An Arkansas Supreme Court disciplinary committee recommended yesterday that President Clinton be disbarred from law practice for lying under oath, the most severe punishment sought to date for his misconduct about his affair with Monica Lewinsky.
After an uncertain interval to prepare paperwork during which lawyers often surrender licenses to avoid further public disgrace the complaint will be filed as a civil action in Pulaski Circuit Court in Little Rock. In Arkansas, the county circuit court is the criminal court of original jurisdiction.
The trial before a judge would be public and decisions subject to lengthy appeals at the state Supreme Court, which last week resolved a suspension recommendation received 8 and 1/2 years ago.
“We will vigorously dispute it in a court of law,” said Mr. Clinton’s criminal-defense attorney, David E. Kendall, who said the recommendation defied legal precedent.
“When I’m not president anymore, I’ll be happy to defend myself,” Mr. Clinton told NBC News anchor Tom Brokaw who asked if the contempt citation, for which he paid a $90,000 fine last year, and disbarment would stain his record.
“There is certainly another side to both those things you mentioned,” Mr. Clinton said, while insisting he would not personally appear to answer the charges.
“I knew when the timetable for this was moved up that I’d always be at a severe disadvantage because I will not personally involve myself in any of this until I am no longer president. It’s not right.”
The disbarment recommendation is the first known proceeding to try to take the law license of a sitting president. Richard Nixon surrendered his California license after leaving office and later was disbarred by New York.
In Arkansas, such cases customarily are filed in the name of the committee executive director. The present director is James A. Neal, who submitted notice of his resignation several weeks ago after 11 years in the post.
Mr. Neal stuck to the silence he has maintained during the case.
Mr. Clinton also waits until after he leaves office in January for independent counsel Robert Ray to decide whether to pursue federal criminal charges on lies about Miss Lewinsky and other misconduct in the Paula Jones case.
The recommendation to strip the president of license No. 73019 was a response to complaint No. 2000-013 by Chief U.S. District Judge Susan Webber Wright in Little Rock and No. 2000-018 by an Arkansas-licensed lawyer who is an official of the Southeastern Legal Foundation.
Judge Wright issued a 32-page contempt of court order on April 12, 1999, when she listed lies in the Jones case, some made in her presence in a deposition in Washington, and fined him about $90,000.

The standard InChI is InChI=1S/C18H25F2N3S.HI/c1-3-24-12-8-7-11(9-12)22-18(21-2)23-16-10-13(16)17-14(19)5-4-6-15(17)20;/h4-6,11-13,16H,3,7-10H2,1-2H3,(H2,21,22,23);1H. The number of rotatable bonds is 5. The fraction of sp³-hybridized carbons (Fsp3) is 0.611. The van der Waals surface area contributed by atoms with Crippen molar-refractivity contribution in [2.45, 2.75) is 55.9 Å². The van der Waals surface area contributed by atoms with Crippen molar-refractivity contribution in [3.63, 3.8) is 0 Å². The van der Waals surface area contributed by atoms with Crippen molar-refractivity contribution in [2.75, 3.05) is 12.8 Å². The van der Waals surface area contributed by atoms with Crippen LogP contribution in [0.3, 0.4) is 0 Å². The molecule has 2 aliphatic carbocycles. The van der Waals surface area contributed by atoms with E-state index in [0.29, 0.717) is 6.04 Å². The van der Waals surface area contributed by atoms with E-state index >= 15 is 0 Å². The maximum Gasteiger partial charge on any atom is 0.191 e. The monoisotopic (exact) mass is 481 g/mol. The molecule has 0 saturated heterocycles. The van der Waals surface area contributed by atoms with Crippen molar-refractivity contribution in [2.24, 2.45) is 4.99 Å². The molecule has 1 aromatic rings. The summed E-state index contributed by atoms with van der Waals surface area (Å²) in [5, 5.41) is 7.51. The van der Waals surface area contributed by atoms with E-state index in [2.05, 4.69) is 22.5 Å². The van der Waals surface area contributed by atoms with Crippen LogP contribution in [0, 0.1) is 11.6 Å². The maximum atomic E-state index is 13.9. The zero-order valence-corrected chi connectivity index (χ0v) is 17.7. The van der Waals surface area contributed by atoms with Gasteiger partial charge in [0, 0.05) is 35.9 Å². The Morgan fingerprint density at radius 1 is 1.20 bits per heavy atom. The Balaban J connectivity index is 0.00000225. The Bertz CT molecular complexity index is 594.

“It is professional misconduct for a lawyer to, among other things, engage in conduct involving dishonesty, fraud, deceit or misrepresentation or to engage in conduct that is prejudicial to the administration of justice,” the judge said in explaining why she was sending the order to the state bar.
After that, she left it to Southeastern Legal Foundation President Matthew Glavin to push the committee with threats of a lawsuit after months of apparent inaction.
“Today, the committee’s decision sends a message to the American people that the rules which govern attorney conduct will be enforced,” Mr. Glavin said last night. “With some prodding by SLF and others, the system works.”
He called the recommendation “confirmation that the legal system will police its own, regardless of the position held by the attorney in question.”
Formal notice of the recommendation was filed in a one-paragraph letter with Arkansas Supreme Court Clerk Leslie W. Steen by the panel, which decided the issue in a secret ballot Friday.
An unknown number of committee members met after eight of them recused themselves because of possible conflicts of interest regarding the former governor, Mr. Glavin said. Four votes are necessary to recommend any sanctions.
“You are hereby notified of the decision of the Arkansas Supreme Court Committee on Professional Conduct to initiate disbarment proceedings against attorney William Jefferson Clinton. This action is being taken against the respondent attorney as a result of the formal complaints … and the findings by a majority of the committee that certain of the attorney’s conduct as demonstrated in the complaints constituted serious misconduct in violation … of the Arkansas Model Rules of Professional Conduct,” the letter said.
Arkansas is among the many states that allows a disbarred lawyer to petition after five or more years for reinstatement based on good behavior. While a lawyer is disbarred, other states that know of the case honor that order, as do federal courts in which the lawyer is admitted to practice, including the U.S. Supreme Court.
Even without the fight vowed by Mr. Kendall, the Arkansas process can take some time.
On May 11, the state Supreme Court took final action on a hard-fought recommendation to suspend lawyer Jimmie L. Wilson for 1990 convictions for selling mortgaged property and spending money from an Agriculture Department bank account in 1981 and 1982. The request to suspend his license was delivered to the court Oct. 9, 1991.
The offenses charged to Mr. Clinton include lying in December 1997 in written responses to questions from Mrs. Jones’ lawyers in the sexual-misconduct case. He was cited by the judge for untruthfully denying on Dec. 23, 1997, he had “sexual relations” with any federal employee while president and orally denied the same on Jan. 17, 1998, at the deposition, when he was specifically asked about Miss Lewinsky.